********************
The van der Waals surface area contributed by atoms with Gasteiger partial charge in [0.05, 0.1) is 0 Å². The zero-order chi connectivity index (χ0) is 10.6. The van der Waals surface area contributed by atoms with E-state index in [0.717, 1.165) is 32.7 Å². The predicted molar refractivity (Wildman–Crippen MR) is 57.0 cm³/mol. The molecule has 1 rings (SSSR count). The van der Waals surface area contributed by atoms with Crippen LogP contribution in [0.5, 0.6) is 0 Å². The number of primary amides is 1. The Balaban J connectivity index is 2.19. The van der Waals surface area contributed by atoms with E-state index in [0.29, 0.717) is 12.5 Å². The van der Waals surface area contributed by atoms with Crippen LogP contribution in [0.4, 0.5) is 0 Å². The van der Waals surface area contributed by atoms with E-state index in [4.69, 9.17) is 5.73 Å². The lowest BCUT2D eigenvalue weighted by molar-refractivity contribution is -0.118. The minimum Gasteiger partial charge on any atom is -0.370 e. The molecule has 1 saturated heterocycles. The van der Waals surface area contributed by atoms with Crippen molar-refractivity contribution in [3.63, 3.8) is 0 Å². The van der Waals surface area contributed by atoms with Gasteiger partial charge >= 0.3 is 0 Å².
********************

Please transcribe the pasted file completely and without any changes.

The van der Waals surface area contributed by atoms with Gasteiger partial charge in [0.05, 0.1) is 0 Å². The zero-order chi connectivity index (χ0) is 10.6. The van der Waals surface area contributed by atoms with E-state index in [0.717, 1.165) is 32.7 Å². The predicted molar refractivity (Wildman–Crippen MR) is 57.0 cm³/mol. The molecule has 1 rings (SSSR count). The van der Waals surface area contributed by atoms with Crippen LogP contribution in [0.5, 0.6) is 0 Å². The number of primary amides is 1. The Balaban J connectivity index is 2.19. The van der Waals surface area contributed by atoms with E-state index in [0.29, 0.717) is 12.5 Å². The van der Waals surface area contributed by atoms with Crippen LogP contribution in [0.4, 0.5) is 0 Å². The van der Waals surface area contributed by atoms with E-state index in [4.69, 9.17) is 5.73 Å². The lowest BCUT2D eigenvalue weighted by molar-refractivity contribution is -0.118. The minimum Gasteiger partial charge on any atom is -0.370 e. The molecule has 1 saturated heterocycles. The van der Waals surface area contributed by atoms with Crippen molar-refractivity contribution in [3.63, 3.8) is 0 Å². The van der Waals surface area contributed by atoms with Gasteiger partial charge >= 0.3 is 0 Å².